According to the BBC, an Iranian cleric Hojatoleslam Kazem Sedighi blames earthquakes on promiscuous women. "Many women who do not dress modestly lead young men astray and spread adultery in society which increases earthquakes," he said. Tens of thousands of people have died in Iran earthquakes in the last decade. Mr Sedighi was delivering a sermon on the need for a "general repentance" by Iranians. "What can we do to avoid being buried under the rubble? There is no other solution but to take refuge in religion and to adapt our lives to Islam's moral codes," he said.
Yesterday, the Washington Post noted that Iran's Shiite clerics have more broadly asserted that earthquakes are a punishment from God for immorality. However, seismology experts are not pleased by the inexpert analysis.
"Belief in God is very good, but we should not put all responsibility on his shoulders," Bahram Akasheh, a professor of geophysics, said in an interview. Akasheh is Iran's most senior expert on quakes. He has been studying the ground beneath Tehran for more than 35 years and foresees a bleak future for the capital. Tension has been building along the fault lines for years. There is, he says, a 70 percent chance of a magnitude-7 quake, eventually. He and other scientists have expected such a tremor to strike for the past decade based on previous seismic patterns in Iran.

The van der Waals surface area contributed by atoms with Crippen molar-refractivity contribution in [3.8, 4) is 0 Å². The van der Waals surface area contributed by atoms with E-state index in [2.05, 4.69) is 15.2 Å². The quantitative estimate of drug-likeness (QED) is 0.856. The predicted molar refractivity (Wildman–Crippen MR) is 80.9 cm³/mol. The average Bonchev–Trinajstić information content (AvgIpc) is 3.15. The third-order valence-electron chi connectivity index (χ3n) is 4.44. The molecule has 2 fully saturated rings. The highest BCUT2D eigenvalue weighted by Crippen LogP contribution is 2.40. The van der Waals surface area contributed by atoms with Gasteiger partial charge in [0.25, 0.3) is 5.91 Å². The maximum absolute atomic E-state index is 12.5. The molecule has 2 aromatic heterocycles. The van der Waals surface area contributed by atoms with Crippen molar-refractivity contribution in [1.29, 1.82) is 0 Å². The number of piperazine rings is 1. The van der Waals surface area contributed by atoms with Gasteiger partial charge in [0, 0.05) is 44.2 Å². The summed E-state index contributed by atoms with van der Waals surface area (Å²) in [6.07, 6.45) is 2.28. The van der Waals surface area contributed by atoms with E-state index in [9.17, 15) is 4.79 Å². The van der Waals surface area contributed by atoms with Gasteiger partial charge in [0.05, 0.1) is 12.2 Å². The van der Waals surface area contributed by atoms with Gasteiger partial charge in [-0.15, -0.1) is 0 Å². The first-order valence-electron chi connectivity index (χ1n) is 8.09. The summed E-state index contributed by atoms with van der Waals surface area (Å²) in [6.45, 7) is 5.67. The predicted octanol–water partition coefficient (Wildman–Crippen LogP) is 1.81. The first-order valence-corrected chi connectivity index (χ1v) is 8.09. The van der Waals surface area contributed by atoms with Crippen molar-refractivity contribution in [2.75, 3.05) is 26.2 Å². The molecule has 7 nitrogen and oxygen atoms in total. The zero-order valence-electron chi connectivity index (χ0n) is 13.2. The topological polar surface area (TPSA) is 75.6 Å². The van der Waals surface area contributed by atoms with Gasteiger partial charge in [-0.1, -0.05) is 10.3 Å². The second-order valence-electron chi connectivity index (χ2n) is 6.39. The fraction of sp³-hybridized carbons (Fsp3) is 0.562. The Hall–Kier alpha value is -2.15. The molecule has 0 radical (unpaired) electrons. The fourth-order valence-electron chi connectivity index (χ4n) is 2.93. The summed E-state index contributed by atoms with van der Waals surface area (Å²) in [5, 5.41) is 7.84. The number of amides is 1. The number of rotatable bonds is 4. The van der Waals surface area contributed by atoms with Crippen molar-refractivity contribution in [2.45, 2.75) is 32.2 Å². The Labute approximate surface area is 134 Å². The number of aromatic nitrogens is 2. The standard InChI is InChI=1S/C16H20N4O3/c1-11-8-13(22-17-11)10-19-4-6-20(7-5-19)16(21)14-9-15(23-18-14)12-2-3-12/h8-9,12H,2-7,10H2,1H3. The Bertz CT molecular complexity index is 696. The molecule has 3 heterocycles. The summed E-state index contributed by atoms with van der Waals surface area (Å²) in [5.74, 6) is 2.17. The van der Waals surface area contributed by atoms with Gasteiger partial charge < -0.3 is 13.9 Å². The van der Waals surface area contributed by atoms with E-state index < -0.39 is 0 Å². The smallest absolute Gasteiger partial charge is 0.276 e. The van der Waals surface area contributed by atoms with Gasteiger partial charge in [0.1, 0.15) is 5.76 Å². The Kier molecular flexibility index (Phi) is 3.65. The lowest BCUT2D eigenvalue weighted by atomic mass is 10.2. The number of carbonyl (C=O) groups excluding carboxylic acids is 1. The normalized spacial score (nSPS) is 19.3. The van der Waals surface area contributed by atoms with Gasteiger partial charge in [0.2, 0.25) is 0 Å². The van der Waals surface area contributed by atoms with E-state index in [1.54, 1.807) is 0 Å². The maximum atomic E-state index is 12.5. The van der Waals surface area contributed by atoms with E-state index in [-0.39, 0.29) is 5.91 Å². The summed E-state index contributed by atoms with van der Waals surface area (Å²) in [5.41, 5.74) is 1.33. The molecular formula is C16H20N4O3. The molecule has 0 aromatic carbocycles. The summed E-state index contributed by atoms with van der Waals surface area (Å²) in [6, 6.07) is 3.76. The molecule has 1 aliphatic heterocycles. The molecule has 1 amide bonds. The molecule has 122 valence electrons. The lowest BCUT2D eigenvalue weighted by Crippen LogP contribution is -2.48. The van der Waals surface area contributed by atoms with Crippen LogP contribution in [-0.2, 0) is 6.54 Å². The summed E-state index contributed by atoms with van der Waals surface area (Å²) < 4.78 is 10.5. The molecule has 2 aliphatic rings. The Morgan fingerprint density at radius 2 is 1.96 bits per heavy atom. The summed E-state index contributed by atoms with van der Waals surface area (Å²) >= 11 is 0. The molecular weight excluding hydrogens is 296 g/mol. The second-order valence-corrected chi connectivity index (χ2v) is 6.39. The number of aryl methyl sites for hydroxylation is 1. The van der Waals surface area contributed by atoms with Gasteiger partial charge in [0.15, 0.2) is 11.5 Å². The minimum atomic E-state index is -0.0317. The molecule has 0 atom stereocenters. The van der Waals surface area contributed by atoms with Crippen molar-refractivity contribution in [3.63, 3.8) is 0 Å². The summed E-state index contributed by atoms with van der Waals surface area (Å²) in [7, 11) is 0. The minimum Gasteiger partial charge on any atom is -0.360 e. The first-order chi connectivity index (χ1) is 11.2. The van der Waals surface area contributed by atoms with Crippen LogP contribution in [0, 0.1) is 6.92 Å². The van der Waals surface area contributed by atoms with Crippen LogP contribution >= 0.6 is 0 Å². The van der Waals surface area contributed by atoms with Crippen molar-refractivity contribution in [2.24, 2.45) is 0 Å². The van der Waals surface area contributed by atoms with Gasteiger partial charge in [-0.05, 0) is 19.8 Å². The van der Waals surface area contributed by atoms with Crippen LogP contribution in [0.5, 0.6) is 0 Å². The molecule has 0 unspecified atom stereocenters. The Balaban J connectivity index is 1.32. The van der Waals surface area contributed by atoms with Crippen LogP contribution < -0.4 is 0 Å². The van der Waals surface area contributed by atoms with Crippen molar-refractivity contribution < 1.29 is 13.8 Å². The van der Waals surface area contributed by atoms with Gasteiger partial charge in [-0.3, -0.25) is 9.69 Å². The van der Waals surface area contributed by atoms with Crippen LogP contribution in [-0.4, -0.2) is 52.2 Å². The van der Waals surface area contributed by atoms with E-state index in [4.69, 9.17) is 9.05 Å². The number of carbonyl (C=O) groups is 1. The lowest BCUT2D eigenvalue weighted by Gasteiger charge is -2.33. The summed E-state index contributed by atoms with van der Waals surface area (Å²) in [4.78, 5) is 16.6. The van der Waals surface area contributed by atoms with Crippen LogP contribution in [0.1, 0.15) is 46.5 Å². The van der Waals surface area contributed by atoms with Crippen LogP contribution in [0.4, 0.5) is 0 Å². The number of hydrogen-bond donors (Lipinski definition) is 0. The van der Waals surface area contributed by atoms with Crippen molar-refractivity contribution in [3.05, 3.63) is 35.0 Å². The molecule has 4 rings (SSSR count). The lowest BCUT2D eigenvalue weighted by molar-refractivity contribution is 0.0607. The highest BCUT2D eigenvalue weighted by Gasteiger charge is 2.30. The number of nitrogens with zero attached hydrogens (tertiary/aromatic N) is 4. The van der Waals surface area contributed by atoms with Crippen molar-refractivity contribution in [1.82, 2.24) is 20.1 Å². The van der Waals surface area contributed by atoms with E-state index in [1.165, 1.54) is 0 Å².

"Half of the population will die, there will be a complete breakdown of all infrastructure, nearby dams will break, large fires will erupt. Tehran will become completely uninhabitable," he said. "There is no way of really avoiding this. We can't save this city."
Tuesday, April 20, 2010
"Use of Social Media" by Deirdre Good in Theologians & Philosophers using Social Media: Advice, Tips, and Testimonials ed. Thomas J. Oord (2017)
There is a new review of this book here. Use of Social Media by Deirdre Good Social media has changed our world. In terms of scholarship a...